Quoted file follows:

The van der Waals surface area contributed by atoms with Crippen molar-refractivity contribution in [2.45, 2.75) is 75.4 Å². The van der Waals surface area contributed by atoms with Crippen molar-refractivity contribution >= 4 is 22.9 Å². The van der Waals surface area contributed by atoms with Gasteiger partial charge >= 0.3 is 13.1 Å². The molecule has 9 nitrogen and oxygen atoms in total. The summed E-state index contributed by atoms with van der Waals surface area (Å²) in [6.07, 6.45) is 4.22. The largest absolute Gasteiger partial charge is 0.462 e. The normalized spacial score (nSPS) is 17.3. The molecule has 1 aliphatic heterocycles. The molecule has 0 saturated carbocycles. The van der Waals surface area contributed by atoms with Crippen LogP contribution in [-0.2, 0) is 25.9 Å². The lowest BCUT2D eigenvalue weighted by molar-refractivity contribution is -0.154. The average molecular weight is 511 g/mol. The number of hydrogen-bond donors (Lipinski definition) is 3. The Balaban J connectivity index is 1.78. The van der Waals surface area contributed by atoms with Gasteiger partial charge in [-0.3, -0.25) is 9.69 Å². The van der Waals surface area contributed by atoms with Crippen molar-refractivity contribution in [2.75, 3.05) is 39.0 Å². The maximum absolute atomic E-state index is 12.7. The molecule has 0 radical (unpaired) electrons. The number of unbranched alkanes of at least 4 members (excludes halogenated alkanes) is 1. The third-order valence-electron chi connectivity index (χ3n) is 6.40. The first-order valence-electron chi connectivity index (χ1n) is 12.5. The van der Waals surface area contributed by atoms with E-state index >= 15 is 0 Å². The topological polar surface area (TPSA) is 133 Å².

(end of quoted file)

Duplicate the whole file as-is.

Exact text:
The van der Waals surface area contributed by atoms with Crippen molar-refractivity contribution in [2.45, 2.75) is 75.4 Å². The van der Waals surface area contributed by atoms with Crippen molar-refractivity contribution >= 4 is 22.9 Å². The van der Waals surface area contributed by atoms with Gasteiger partial charge >= 0.3 is 13.1 Å². The molecule has 9 nitrogen and oxygen atoms in total. The summed E-state index contributed by atoms with van der Waals surface area (Å²) in [6.07, 6.45) is 4.22. The largest absolute Gasteiger partial charge is 0.462 e. The normalized spacial score (nSPS) is 17.3. The molecule has 1 aliphatic heterocycles. The molecule has 0 saturated carbocycles. The van der Waals surface area contributed by atoms with Crippen LogP contribution in [-0.2, 0) is 25.9 Å². The lowest BCUT2D eigenvalue weighted by molar-refractivity contribution is -0.154. The average molecular weight is 511 g/mol. The number of hydrogen-bond donors (Lipinski definition) is 3. The Balaban J connectivity index is 1.78. The van der Waals surface area contributed by atoms with Gasteiger partial charge in [-0.3, -0.25) is 9.69 Å². The van der Waals surface area contributed by atoms with Crippen molar-refractivity contribution in [2.75, 3.05) is 39.0 Å². The maximum absolute atomic E-state index is 12.7. The molecule has 0 radical (unpaired) electrons. The number of unbranched alkanes of at least 4 members (excludes halogenated alkanes) is 1. The third-order valence-electron chi connectivity index (χ3n) is 6.40. The first-order valence-electron chi connectivity index (χ1n) is 12.5. The van der Waals surface area contributed by atoms with E-state index >= 15 is 0 Å². The topological polar surface area (TPSA) is 133 Å².